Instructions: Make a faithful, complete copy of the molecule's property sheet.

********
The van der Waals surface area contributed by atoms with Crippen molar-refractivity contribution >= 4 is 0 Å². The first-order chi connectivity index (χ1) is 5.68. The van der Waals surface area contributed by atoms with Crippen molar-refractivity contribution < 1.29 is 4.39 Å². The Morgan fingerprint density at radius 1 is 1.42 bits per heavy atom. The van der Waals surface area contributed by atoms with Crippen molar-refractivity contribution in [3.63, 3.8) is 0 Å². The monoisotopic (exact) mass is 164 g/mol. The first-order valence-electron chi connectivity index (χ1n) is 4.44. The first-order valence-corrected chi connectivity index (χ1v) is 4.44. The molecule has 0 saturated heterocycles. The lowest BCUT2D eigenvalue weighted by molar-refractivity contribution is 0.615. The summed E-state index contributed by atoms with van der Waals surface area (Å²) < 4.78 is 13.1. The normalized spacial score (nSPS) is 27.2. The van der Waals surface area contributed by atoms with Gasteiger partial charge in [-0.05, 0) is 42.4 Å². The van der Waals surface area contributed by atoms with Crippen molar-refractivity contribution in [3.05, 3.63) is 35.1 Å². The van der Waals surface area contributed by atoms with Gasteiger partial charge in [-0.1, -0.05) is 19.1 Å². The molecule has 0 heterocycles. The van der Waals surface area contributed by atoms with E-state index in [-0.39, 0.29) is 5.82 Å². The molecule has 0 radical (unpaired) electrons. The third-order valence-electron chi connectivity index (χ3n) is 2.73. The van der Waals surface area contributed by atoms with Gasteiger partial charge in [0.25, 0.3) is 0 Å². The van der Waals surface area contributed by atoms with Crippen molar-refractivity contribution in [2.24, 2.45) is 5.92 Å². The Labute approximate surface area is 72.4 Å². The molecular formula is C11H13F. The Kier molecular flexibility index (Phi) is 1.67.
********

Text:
The van der Waals surface area contributed by atoms with Crippen molar-refractivity contribution >= 4 is 0 Å². The first-order chi connectivity index (χ1) is 5.68. The van der Waals surface area contributed by atoms with Crippen molar-refractivity contribution < 1.29 is 4.39 Å². The Morgan fingerprint density at radius 1 is 1.42 bits per heavy atom. The van der Waals surface area contributed by atoms with Crippen molar-refractivity contribution in [3.63, 3.8) is 0 Å². The monoisotopic (exact) mass is 164 g/mol. The first-order valence-electron chi connectivity index (χ1n) is 4.44. The first-order valence-corrected chi connectivity index (χ1v) is 4.44. The molecule has 0 saturated heterocycles. The lowest BCUT2D eigenvalue weighted by molar-refractivity contribution is 0.615. The summed E-state index contributed by atoms with van der Waals surface area (Å²) < 4.78 is 13.1. The normalized spacial score (nSPS) is 27.2. The van der Waals surface area contributed by atoms with Gasteiger partial charge in [-0.05, 0) is 42.4 Å². The van der Waals surface area contributed by atoms with Crippen molar-refractivity contribution in [3.05, 3.63) is 35.1 Å². The van der Waals surface area contributed by atoms with Gasteiger partial charge in [-0.1, -0.05) is 19.1 Å². The molecule has 0 heterocycles. The van der Waals surface area contributed by atoms with E-state index in [-0.39, 0.29) is 5.82 Å². The molecule has 0 radical (unpaired) electrons. The third-order valence-electron chi connectivity index (χ3n) is 2.73. The van der Waals surface area contributed by atoms with Gasteiger partial charge in [0.25, 0.3) is 0 Å². The van der Waals surface area contributed by atoms with Crippen molar-refractivity contribution in [2.24, 2.45) is 5.92 Å². The Labute approximate surface area is 72.4 Å². The molecular formula is C11H13F. The Kier molecular flexibility index (Phi) is 1.67.